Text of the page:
Empowering Students to Contribute to Hurricane Relief
Giving teens a way to get their hands dirty in responding to disasters like Hurricane Harvey is absolutely essential. Far too often churches relegate the hands on helping to the adults and miss the power of harnessing the passion of students.
What do you do? How do we help channel our students in our churches to make a difference in the lives of those recovering from this tragedy? One word: UMCOR.
The United Methodist Committee on Relief, always in a state of readiness, sprang into action, responding with cleaning kits, formerly known as “flood buckets,” stored in locations around the country. The Committee will distribute funding with 100% efficiency. (Every dollar you give goes directly to those in need; administrative costs come out of the Church’s annual budget.) UMCOR will be doing case management work and organizing volunteer groups for years to come.
More cleaning kits will be needed than what we had on hand, and we need to replenish the supply to be prepared for other events, too. So, here’s how your church can get your whole community involved in an easy and practical way.
The cleaning kit consists of 16 items: laundry detergent, household cleaner, dish soap, air freshener, insect repellent, a scrub brush, cleaning wipes, sponges, scouring pads, clothespins, clothesline, trash bags, dust masks, cleaning gloves, and work gloves, all packages in a 5-gallon bucket. It’s a very practical kits, but it’s also a substantially long shopping list for somebody who will also have to pay retail markup and tax.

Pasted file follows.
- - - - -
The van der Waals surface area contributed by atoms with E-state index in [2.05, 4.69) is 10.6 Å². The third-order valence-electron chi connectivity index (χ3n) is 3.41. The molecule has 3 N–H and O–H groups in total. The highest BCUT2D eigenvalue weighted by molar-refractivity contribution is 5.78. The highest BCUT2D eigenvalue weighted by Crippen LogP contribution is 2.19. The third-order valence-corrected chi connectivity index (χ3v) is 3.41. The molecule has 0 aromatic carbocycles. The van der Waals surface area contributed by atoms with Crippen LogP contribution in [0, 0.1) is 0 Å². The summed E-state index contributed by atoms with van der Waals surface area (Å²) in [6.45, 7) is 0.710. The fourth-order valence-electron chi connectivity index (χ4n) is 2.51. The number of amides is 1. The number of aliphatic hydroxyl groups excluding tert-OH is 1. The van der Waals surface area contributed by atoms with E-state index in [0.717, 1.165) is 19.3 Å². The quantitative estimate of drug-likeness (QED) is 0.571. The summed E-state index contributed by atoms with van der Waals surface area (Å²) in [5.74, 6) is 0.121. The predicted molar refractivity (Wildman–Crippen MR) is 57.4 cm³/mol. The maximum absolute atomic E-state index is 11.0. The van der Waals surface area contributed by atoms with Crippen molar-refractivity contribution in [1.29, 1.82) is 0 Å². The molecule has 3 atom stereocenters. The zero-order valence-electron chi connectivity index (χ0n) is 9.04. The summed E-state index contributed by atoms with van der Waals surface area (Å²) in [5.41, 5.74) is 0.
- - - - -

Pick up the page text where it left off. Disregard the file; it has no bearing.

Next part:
Take It to the Next Level: Get Your Whole Community Involved
Why not partner with your local hardware store? Let them know you’re not looking for a donation, but a partnership. Ask them to supply the items at their cost. Then, appeal to your community to sponsor a bucket. Sponsoring is a lot easier than shopping, and with wholesale prices, you can almost buy 2 for the price of 1. Your church brings the credibility of UMCOR, so people know their donation will be well used, and the hardware store gets some free advertising and the good will of the community.
It would be difficult for a transaction at the hardware store to be classified as a charitable contribution, but our church has the ability to process credit cards online. So, we have taken to the town’s Facebook page with a link to the form on our website. The local newspaper is running an article about it, and we are using every Email list we can and encouraging people to talk it up in their other clubs and organizations, too. We’ll run the campaign to sponsor kits for three weeks and then order all the supplies from the hardware store, which we’ll pay for with our tax-exempt number.
The plan is for our youth groups to get together and assemble all the kits. That is, unless, we are overwhelmed with the number sponsorships. In that case, we’ll partner with some scout troops and other organizations. We expect to ship our kits to the nearest hub by the end of the month. (If you don’t know the location of your nearest hub, your Conference office can help you.)
Here are a couple of bonus tips:
- Accepting credit cards online can be set up pretty easily with PayPal or a similar service.
- Our online form works great on a smartphone.
- Our hardware store has created a display right up front with the bucket and all the supplies.
- We are keeping track of the sponsorships and ordering in lots of 50 so that the hardware store doesn’t overwhelm their suppliers.
- You will reach people and engage them in mission, even though they’ll never come to worship in your church.